COVID-19 Updates from March Until Now
In the wake of the COVID-19 (Coronavirus) pandemic that began in 2019, Breathe California Sacramento Region sought to share public health and air quality related news and studies about the pandemic. We’ll be updating this blog on a regular basis with a selection of stories in which they offer comments and context.
Notice: Some COVID-19 information shared below is from past Breathe newsletters and may be out-of-date. Please refer to the World Health Organization (WHO) and Centers for Disease Control (CDC) for regularly updated information.
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- Disparities In Outcomes Among COVID-19 Patients in a Large Health Care System in California (Health Affairs)
This study of 1,052 COVID-19 patients treated at Sutter Health hospitals in California found that Black patients had 2.7 times the odds of hospitalization as non-Hispanic white patients, indicating more severe disease.
- Firefighters Will Attack Blazes Quickly to Avoid Coronavirus (Scientific American)
Although fire fighters occasionally let wildfires burn to improve forest health in the long term, they will be more aggressive in fighting fires this year because a fast fire response will limit the need for mass evacuations and encampments.
- Summer Presents Dangerous Choice: Swelter in Quarantine or Risk Contagion (Scientific American)
Extreme heat is deadly to many of the same populations that are most vulnerable to COVID-19. Now, with heat wave season swiftly approaching, public health experts are urging cities to think carefully about how to protect vulnerable populations as the pandemic continues.
- Coronavirus Disease 2019 Case Surveillance (The Center for Disease Control)
This article examines January-May 2020 data on COVID-19 from across the U.S. Findings include hospitalizations were six times higher and deaths twelve times higher among patients with reported underlying conditions, the most common being cardiovascular disease (32%), diabetes (30%), and chronic lung disease (8%).
- COVID-19 and Health Equity—A New Kind of “Herd Immunity” (American Medical Association)
This study highlights that health care quality and access have a huge effect on whether people in certain communities are more or less likely to have severe symptoms from COVID-19. It highlights the need, and opportunity, to redouble efforts in the US to develop strategies that would enable society to slow and ultimately eliminate the spread of inequities in health.
- Is Your Neighborhood Raising Your Coronavirus Risk? Redlining Decades Ago Set Communities Up for Greater Danger (The Conversation)
This article examines a Denver neighborhood and why it had the highest rate of hospitalization due to Coronavirus. Its location, with highways and industrial areas on all sides, has higher rates of air pollution that can increase the risk of serious respiratory problems. Read this article for more information on the connection between city planning, air pollution and Coronavirus risk.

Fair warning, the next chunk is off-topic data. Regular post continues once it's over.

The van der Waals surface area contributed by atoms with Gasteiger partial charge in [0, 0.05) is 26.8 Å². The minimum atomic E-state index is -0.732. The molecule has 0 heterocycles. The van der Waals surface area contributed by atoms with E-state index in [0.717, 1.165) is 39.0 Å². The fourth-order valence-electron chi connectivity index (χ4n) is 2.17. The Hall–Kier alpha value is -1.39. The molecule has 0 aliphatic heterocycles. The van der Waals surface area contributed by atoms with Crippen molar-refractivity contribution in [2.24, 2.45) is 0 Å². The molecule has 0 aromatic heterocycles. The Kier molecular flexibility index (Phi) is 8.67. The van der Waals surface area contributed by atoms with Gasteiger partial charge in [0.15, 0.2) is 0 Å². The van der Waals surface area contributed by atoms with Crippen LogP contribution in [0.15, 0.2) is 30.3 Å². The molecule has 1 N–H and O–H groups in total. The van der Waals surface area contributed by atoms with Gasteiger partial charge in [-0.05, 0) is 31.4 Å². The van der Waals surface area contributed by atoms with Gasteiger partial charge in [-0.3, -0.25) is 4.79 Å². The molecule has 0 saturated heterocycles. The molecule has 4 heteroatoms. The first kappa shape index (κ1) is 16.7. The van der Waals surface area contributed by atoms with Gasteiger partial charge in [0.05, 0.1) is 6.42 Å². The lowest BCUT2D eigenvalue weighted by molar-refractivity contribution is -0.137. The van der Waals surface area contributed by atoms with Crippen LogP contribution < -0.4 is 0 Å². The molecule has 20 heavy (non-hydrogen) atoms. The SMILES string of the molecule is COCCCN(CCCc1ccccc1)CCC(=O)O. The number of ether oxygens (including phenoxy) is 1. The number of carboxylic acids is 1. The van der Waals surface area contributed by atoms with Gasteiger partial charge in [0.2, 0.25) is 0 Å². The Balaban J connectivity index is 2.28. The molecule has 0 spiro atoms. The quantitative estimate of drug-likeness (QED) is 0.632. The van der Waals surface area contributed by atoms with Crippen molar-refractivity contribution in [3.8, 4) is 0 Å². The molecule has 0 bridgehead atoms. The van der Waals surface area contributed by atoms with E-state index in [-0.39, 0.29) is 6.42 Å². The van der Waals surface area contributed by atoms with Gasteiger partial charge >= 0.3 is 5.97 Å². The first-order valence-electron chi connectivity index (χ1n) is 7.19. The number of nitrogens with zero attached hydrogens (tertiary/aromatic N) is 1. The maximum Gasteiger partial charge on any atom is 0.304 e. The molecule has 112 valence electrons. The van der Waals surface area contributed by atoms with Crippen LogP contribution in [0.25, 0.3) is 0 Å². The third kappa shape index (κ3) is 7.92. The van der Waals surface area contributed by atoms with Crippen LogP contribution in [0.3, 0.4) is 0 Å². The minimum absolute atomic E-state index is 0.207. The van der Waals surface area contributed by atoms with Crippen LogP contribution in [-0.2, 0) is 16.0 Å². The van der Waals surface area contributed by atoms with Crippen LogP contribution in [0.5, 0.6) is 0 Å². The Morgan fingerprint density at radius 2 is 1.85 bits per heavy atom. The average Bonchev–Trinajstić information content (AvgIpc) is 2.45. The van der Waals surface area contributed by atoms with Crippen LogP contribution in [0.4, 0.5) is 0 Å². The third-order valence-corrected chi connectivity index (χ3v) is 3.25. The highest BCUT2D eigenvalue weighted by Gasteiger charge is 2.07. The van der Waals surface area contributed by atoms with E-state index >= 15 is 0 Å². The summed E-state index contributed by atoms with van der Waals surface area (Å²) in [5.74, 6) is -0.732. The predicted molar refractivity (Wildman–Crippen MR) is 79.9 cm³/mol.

- Coronavirus Lockdowns May Raise Exposure to Indoor Air Pollution (Scientific American)
Between early March and early May, levels of carbon dioxide and volatile organic compounds increased indoors by 15-30% in more than 1,000 homes across several European countries. This article seeks to explain the spike and share advice on how to improve your indoor air quality.
- This Year’s Forest Fire Season Could Be Even Deadlier (Foreign Policy in Focus)
Governments grappling with public health and safety during COVID-19 are rolling back enforcement of environmental protections that are crucial for preventing wildfires, protecting lives, and limiting deforestation. Environmental enforcement has continued to drop during the pandemic, with preliminary estimates of rain forest loss up by 50% in 2020 compared with last year, according to government data in Brazil.
- The Color of Coronavirus: COVID-19 Deaths By Race and Ethnicity in the U.S. (American Public Media Research Lab)
While we have an incomplete picture of the toll of COVID-19, the existing data reveals deep inequities by race, most dramatically for Black Americans. Data from this study reveals that “the latest overall COVID-19 mortality rate for Black Americans is 2.4 times as high as the rate for whites and 2.2 times as high as the rate for Asians and Latinos.”
- ‘Crazy Bike Boom’: Coronavirus Pandemic Creates Sharp Rise in Bicycle Demand Across US (The Sacramento Bee)
The bicycle business is booming across the country as Americans look for new ways to exercise and get out of the house while adhering to stay-at-home orders. Cycling provides a safe way to run errands, get to work, exercise or de-stress. Especially in Sacramento cycling is becoming a way to abide by social distancing, breathe fresh air and support local business.
- Free Food Resources in California (Los Angeles Office of the Controller)
If you or someone you know is struggling to put food on the table during the pandemic, because of limited access to grocery stores or loss of income, this map includes 1,800+ food banks, food pantries and food distribution centers across the state of California. Enter your zip code and find where you, your family or friends can receive help.
- ‘Big Tobacco’ Using COVID-19 Messaging and Influences to Market Product (PR Week)
An analysis from the Campaign for Tobacco Free Kids on social media and influencer posts found evidence of tobacco companies using #StayAtHome and giveaways, including branded masks, to market e-cigarettes, vapes and other heated tobacco products.
- Temporary Reduction in Daily Global CO2 Emissions During the COVID-19 Forced Confinement (Nature Journal)
Government policies during the pandemic have drastically altered patterns of energy demand around the world. Closing international borders and shelter-in-place orders have reduced transport and changed consumption patterns. This report compiles government policies and activity data to estimate the decrease in CO2 emissions during the pandemic.